The Path of Modern Yoga, by Elliott Goldberg

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YOGA by vijvijvij (flickr)The Path of Modern Yoga

The Path of Modern Yoga: The History of an Embodied Spiritual Practice, by Elliott Goldberg
Inner Traditions, 9781620555675, 512 pp., 2016

I have loved yoga for almost 20 years. Like most people finding their way to yoga, I started taking a random class to relieve some aches and pains and to complement my existing fitness routine. After several years of infrequent classes, I started getting more serious about the tradition, and I fell down a rabbit hole of history, colonialism, health, spirituality, fanaticism, and so much more. Yoga is a complex and rich tradition that I have come to love very much. Because of my own interest, I jumped at the chance to review Elliott Goldberg’s The Path of Modern Yoga: The History of an Embodied Spiritual Practice. I’ve had the book for five months now and, well, I’ve struggled with it.

The Path of Modern Yoga is not for beginners. It’s not for people who want an overview of the tradition, the poses, the leading voices of yoga throughout time, nor of how yoga has morphed in the last 40 years.

No, this book is a specific history of yoga in the 20th century. From the first pages, we begin retracing each step of Shri Yogendra, and the book doesn’t let up. I wish the book had an introduction. It might have prepared me better for the dive straight into the deep end. It took me two chapters to accept that this was the pace of the book, and that this was not going to be the book that I expected.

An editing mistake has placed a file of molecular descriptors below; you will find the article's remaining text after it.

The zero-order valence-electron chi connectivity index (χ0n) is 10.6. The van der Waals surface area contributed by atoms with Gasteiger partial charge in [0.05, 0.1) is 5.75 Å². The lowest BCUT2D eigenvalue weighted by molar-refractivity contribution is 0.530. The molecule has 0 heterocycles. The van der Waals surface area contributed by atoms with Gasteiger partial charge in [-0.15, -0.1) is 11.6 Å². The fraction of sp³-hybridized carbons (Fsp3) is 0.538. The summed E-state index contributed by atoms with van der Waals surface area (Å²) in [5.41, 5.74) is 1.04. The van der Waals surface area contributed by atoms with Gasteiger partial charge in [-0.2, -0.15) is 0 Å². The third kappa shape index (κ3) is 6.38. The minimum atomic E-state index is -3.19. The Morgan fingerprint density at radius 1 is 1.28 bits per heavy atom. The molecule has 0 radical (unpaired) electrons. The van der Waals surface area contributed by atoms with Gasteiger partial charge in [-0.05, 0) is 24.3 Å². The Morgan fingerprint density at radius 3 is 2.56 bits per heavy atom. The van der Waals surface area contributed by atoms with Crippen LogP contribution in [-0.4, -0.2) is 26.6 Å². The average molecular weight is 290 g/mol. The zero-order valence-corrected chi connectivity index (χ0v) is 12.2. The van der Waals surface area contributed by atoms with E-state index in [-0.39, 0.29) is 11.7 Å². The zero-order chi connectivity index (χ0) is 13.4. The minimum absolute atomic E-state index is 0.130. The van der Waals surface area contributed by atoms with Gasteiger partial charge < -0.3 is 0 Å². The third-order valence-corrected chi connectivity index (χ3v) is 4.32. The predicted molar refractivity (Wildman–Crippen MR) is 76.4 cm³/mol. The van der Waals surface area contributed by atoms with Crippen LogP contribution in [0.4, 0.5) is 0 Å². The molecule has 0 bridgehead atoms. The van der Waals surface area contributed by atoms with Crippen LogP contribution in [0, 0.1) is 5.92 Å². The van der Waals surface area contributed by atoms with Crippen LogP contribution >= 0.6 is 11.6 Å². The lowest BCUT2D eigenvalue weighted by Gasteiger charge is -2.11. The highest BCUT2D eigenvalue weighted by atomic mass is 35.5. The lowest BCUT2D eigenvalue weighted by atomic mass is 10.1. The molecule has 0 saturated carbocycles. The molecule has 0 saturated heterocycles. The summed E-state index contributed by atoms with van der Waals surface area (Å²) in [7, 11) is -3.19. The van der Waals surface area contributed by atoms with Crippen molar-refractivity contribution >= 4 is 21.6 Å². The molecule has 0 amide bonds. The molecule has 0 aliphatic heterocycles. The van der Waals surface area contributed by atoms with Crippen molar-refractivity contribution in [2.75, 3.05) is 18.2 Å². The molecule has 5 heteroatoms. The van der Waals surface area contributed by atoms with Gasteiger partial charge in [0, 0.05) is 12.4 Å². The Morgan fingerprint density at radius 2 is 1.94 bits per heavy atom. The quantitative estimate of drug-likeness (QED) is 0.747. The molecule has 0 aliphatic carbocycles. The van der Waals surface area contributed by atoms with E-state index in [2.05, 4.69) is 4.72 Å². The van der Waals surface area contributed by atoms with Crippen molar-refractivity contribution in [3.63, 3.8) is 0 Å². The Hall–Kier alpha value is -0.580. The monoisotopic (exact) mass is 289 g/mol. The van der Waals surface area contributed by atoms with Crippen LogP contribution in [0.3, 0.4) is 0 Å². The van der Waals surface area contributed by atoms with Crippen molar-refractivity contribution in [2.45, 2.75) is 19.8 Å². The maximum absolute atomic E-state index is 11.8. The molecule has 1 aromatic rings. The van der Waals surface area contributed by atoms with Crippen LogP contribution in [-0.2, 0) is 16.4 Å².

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I was hoping for more of an overview history of how yoga has chosen to embody a spiritual practice. One part of that was hoping for a more theological or spiritual exploration of the tradition, which the subtitle suggests. The other part was, admittedly, perhaps a little colonialist at core: I was hoping to see how an ancient embodied spiritual practice ended up selling tight spandex pants for 65 bucks a pop.

Instead, Goldberg has a book that is filled with insight and facts in every sentence. Every sentence is full of detail. It is too dense and, I hate to say it, really boring. I felt like I was reading someone’s Ph.D. dissertation; it is all fact and no passion.

For those who just want detailed facts about the major Indian forces in modern yoga, from Shri Yogendra to BKS Iyengar, The Path of Modern Yoga: The History of an Embodied Spiritual Practice is a treasure trove of information. It really is extensively and immaculately researched! For those who want and need more guidance through the eras and perhaps not explained in microscopic intensity, this book may not be for you.

Image credit: vijvijvij

 

2 COMMENTS

  1. This is an incredibly superficial review. The book appealed to me for it’s controversial and outspoken opinions and for its detailed overview which fully enlightened me about the real origins of modern postural yoga. The book is great at the review is crap.

    • Hi Rob,

      Niki’s review presents a thoughtful consideration of what the book has to offer, as well as its weaknesses. It’s ok if you don’t agree with the assessment, but there’s no need for your hostility. Indeed, given the topic, it seems more than a little ironic.

      Just because the book appealed to you doesn’t mean that it’s a good fit for everyone.

      I hope in the future you’ll put a little more thought and consideration into your comments.

      Best,

      Psyche
      Spiral Nature Magazine, Editor-in-Chief

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